BEIJING — The ambassador of China in Lithuania has been recalled by China from the national capital, Vilnius after Lithuania authorities allowed Taiwan to open an office of the representative in the country.
Joseph Wu, the Taiwanese Foreign Minister, announced that Taiwan will be opening a representative office in Vilnius. The Chinese Foreign Ministry strongly opposed the decision of Vilnius, saying that the government decided to recall the Chinese ambassador from Lithuania and asked the Lithuanian government to recall its ambassador from China.
“Despite numerous notes and warnings from the Chinese side, the Lithuanian government recently announced that it would allow the Taiwanese administration to open a ‘representative office’ on behalf of ‘Taiwan,’ which became a gross violation of the communiqué on the establishment of diplomatic relations between our two countries,” said the Chinese Foreign Ministry in a statement.
In July 2021, Wu had said that the country would be opening a representative office in Lithuania. Lithuanian Economy Minister Ausrine Armonaite said her government would open a trade office in Taiwan in October or November.
Wu said that the governments of Taiwan and Lithuania agreed to open a representative office in their respective capitals. It is said to be Taiwan’s second representative office in Europe. The first was opened in Slovakia in 2003.
Beijing claims full sovereignty over Taiwan located off the southeastern coast of mainland China. However, the two sides have been governed separately for more than seven decades.
“Establishing a representative office in Taiwan and other Asian countries is not intended to counter China but to reach out to the Indo-Pacific region out of national interest the local media,” said Gabrielius Landsbergis, Lithuanian Foreign Minister.
While expressing regret at China’s decision to recall its envoy from Vilnius, Lithuania said it is determined to pursue mutually beneficial ties with Taiwan.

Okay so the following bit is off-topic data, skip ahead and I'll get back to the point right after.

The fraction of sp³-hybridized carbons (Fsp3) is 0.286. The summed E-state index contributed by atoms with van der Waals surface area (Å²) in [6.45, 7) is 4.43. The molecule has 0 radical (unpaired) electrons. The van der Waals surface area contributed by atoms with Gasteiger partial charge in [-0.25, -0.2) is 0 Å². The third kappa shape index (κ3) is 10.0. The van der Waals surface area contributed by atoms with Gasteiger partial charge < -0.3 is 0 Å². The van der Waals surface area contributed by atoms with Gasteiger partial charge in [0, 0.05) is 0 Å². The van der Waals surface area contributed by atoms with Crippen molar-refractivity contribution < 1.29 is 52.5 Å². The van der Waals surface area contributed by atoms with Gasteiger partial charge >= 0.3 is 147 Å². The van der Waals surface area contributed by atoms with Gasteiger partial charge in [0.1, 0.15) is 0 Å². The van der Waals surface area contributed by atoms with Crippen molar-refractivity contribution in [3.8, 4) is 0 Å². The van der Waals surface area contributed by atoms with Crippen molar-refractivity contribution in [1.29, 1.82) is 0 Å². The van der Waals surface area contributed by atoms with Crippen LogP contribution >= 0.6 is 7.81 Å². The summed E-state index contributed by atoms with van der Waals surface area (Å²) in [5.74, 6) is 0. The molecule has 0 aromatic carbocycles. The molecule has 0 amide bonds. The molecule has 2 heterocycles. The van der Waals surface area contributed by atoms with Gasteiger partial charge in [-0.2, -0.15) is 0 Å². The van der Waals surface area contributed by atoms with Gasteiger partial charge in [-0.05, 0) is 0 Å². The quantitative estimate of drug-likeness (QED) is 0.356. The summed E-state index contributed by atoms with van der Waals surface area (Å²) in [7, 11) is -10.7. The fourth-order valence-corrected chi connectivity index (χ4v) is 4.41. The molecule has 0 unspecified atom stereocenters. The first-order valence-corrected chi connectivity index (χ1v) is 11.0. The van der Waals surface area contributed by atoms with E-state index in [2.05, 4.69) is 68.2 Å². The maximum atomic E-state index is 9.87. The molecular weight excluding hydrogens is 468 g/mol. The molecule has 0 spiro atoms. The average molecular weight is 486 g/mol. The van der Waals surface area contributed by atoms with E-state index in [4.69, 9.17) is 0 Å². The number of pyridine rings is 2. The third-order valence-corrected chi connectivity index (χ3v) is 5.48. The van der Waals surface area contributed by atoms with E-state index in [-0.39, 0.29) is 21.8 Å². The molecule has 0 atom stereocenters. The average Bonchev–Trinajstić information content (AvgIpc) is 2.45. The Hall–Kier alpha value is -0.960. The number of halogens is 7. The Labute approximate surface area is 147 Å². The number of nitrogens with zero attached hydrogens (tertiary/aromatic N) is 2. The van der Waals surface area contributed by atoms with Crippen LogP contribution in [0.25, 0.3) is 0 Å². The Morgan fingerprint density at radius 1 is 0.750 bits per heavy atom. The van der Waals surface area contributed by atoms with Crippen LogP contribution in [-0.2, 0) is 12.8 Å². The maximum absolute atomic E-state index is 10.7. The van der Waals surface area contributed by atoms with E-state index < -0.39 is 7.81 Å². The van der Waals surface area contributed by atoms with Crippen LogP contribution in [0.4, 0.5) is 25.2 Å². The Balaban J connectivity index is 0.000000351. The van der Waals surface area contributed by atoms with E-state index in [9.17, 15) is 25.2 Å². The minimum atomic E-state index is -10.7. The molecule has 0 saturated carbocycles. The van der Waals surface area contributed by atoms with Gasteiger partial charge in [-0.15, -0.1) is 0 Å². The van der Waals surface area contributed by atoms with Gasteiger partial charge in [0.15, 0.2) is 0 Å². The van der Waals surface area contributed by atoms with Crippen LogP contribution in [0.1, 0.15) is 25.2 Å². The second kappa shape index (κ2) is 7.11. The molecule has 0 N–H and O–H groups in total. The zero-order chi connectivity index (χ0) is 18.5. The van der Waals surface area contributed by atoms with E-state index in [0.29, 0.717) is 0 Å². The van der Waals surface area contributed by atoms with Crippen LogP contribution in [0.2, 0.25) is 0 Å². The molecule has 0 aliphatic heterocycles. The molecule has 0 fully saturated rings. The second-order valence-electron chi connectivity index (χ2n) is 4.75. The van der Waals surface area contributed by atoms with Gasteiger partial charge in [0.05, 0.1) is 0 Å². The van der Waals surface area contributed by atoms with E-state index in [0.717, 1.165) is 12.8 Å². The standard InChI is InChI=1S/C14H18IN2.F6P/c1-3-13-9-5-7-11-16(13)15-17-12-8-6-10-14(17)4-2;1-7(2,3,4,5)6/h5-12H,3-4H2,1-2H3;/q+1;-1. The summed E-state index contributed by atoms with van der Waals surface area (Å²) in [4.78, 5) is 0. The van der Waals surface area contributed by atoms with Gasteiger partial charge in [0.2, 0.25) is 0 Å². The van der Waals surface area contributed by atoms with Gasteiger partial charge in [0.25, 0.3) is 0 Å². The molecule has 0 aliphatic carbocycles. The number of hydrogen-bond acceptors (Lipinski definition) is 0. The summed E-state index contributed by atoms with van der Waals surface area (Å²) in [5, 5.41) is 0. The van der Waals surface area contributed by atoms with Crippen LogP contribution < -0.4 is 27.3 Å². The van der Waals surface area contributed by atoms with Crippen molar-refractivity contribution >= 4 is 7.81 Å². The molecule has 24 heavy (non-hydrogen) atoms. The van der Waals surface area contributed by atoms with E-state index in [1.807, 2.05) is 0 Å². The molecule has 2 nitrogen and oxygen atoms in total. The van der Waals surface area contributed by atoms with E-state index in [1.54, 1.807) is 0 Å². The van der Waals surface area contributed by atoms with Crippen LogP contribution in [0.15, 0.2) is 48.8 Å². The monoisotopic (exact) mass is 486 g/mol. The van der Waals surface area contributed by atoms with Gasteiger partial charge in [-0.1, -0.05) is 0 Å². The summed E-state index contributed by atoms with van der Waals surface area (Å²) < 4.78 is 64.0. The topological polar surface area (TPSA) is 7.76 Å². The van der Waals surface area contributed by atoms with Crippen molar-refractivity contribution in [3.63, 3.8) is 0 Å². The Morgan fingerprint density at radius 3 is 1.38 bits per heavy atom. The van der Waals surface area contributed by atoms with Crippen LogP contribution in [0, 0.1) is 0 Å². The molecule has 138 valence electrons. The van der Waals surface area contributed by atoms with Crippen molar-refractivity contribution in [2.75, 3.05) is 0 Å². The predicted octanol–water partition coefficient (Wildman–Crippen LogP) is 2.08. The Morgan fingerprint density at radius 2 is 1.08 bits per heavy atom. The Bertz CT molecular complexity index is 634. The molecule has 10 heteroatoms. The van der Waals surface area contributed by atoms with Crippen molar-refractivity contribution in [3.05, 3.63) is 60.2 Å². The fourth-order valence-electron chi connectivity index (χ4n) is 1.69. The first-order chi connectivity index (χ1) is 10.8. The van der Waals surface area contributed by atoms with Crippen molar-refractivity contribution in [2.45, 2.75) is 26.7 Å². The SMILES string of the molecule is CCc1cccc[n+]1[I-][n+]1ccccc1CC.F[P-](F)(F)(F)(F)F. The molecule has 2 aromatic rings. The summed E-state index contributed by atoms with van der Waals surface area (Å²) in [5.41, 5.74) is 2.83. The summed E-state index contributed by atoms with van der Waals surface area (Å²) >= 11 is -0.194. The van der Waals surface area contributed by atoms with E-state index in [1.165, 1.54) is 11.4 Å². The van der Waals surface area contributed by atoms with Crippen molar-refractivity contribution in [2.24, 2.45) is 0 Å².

The Lithuanian Foreign Ministry issued a statement on Aug. 10, hours after China announced the decision to recall its ambassador from Vilnius.
The Chinese move comes in response to the Lithuanian authorities’ plan to open a Taiwan representative office in the country.
Lithuania does not yet have formal diplomatic ties with Taiwan, but it maintains increasingly friendly relations with Taipei.
Vilnius has been an increasingly vocal critic of China’s actions towards Taiwan, Xinjiang, and Hong Kong.
“While regretting this move by China, the Lithuanian Foreign Ministry takes this opportunity to reiterate that in line with the One-China principle Lithuania is determined to pursue mutually beneficial ties with Taiwan like many other countries in the European Union and the rest of the world does,” said Lithuania.
In May, Lithuania pulled out of China’s 17+1 cooperation forum with central and eastern European states.
Meanwhile, Landsbergis has urged other European Union member countries to follow suit amid worsening ties between the 27-member bloc and China.
In May, the Lithuanian parliament termed China’s treatment of its Uyghur minority as “genocide” and voted to call for a probe by the United Nations of the internment camps in the country’s northwest region of Xinjiang.
(With inputs from ANI)
Edited by Saptak Datta and Ritaban Misra